Mobile library
Library service scheme – internal and external services
Orientation to students on the use of library (teaching role)
Educator of the community – literacy and reading capacity, promotion of cultural legacy, seminar on using the library.

If you had your way, what do you want to do to improve the library? What is your dream of a good theological library?

Participants’ Dream:
· For librarians to be social mentors on various issues; information specialists and “technocrats” – up-to-date with technology.
· Groups of librarians with general knowledge, are subject specialist librarians, and information specialists.
· Networking of librarians and libraries
· For the library to become a community library – open to others, even of other faith – an interfaith library?

Challenge for Asian and Pacific Librarians Today

Librarians are called to help open the window a little wider by…
- Proactive acquisition of up-to-date and contextually relevant resources.
- Proactive campaign among the faculty of new and contextual resources.
- Making links with other libraries, groups with online resources and making these known to library users.
- Creating interest in new and relevant materials – e.g. a ‘book review day’ each month, etc.
- Facilitating and encouraging field research – and exposing students to both qualitative as well as quantitative types of research.
- Suggesting possible research topics to students.
- Facilitating the recording of oral history.
- Facilitating the collection of Asian and Pacific resources – not only the scholarly resources but also other expressions of folk tales, proverbs, stories, art, music/songs, dance, drama, etc.
- Sharing information on the arrival of new theses by Asian and Pacific writers to the wider network.
- Sharing information about current research and book writing projects of professors and students with the network.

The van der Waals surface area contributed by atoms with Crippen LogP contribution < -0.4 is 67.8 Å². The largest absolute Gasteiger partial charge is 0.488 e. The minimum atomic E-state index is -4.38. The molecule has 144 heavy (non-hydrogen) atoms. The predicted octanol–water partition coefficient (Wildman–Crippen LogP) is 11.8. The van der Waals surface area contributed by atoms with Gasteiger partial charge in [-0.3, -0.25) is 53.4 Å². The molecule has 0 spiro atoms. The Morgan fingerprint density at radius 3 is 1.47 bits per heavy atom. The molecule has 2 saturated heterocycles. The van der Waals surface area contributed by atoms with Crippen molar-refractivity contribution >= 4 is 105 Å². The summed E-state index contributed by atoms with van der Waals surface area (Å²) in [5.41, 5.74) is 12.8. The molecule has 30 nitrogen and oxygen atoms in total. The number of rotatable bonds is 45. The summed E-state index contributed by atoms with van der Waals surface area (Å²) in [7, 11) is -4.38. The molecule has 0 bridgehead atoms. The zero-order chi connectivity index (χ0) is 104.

- Exchange of information about national journals…, etc.

Some Sources of Resources in the Region:
The following list is not comprehensive or extensive enough but I am quite familiar with these groups which have very good resources for more contextual theologizing:

1. Christian Conference of Asia – reading the Bible with new eyes (Asian eyes), promotion of Asian contextual theologies, Catholic-Protestant cooperation, interfaith cooperation.
- CTC Bulletin
- CCA News
- publications by various desks – GS, EGY, JID, FMU
- joint publications with other groups – on history, interfaith, etc.
www.cca.org.hk <resources> or cca@cca.org.hk

2. Asian Women’s Resource Centre for Culture and Theology – promotion of Asian feminist theologizing, reading the Bible through women’s eyes.
- In God’s Image
- Alternative leadership
- Asian Feminist Theology modules, etc.
ytj@pd.jaring.my or tingjin@pc.jaring.my

3. Documentation for Action Groups in Asia (DAGA) and JustPeace Centre
- DAGA Info (on-line)
- Voices
- JustPeace newsletter
www.daga.org.hk or bengseng@daga.org.hk or daga@daga.org.hk

4. Programme for Theologies and Cultures in Asia (PTCA)
- Journal of Theologies and Cultures in Asia
- shoffnung@yahoo.com

5. Asian Christian Higher Education Institute
- Quest
dksuh@hkbu.edu.hk and www.asianinstitute.org

6. Theological Associations – ATESEA, etc.
atesea@info.com.ph

7. World Student Christian Federation Asia-Pacific Region - “Witnessing to our faith in the university”
- Praxis
- Leadership Training Modules (SELF)
- Young women doing theology
- Campus ministry
wscfap@netvigator.com

8. Asia Pacific Alliance of YMCA
Christian witness to the wider society…
- Leadership building, etc.
office@asiapacificymca.org

9. Asian Christian Art Association (ACAA) - very good materials with Christian art done by Asian artists.
acaajudo@indosat.net.id or judop@idola.net.id

 

 

 

Contact Persons *
*

Mrs. Elizabeth T. Pulanco, Convenor, email: btpulanco@gmail.com
Mr. Yesan Sellan, Secretary, yesans@gmail.com, library@saiacs.org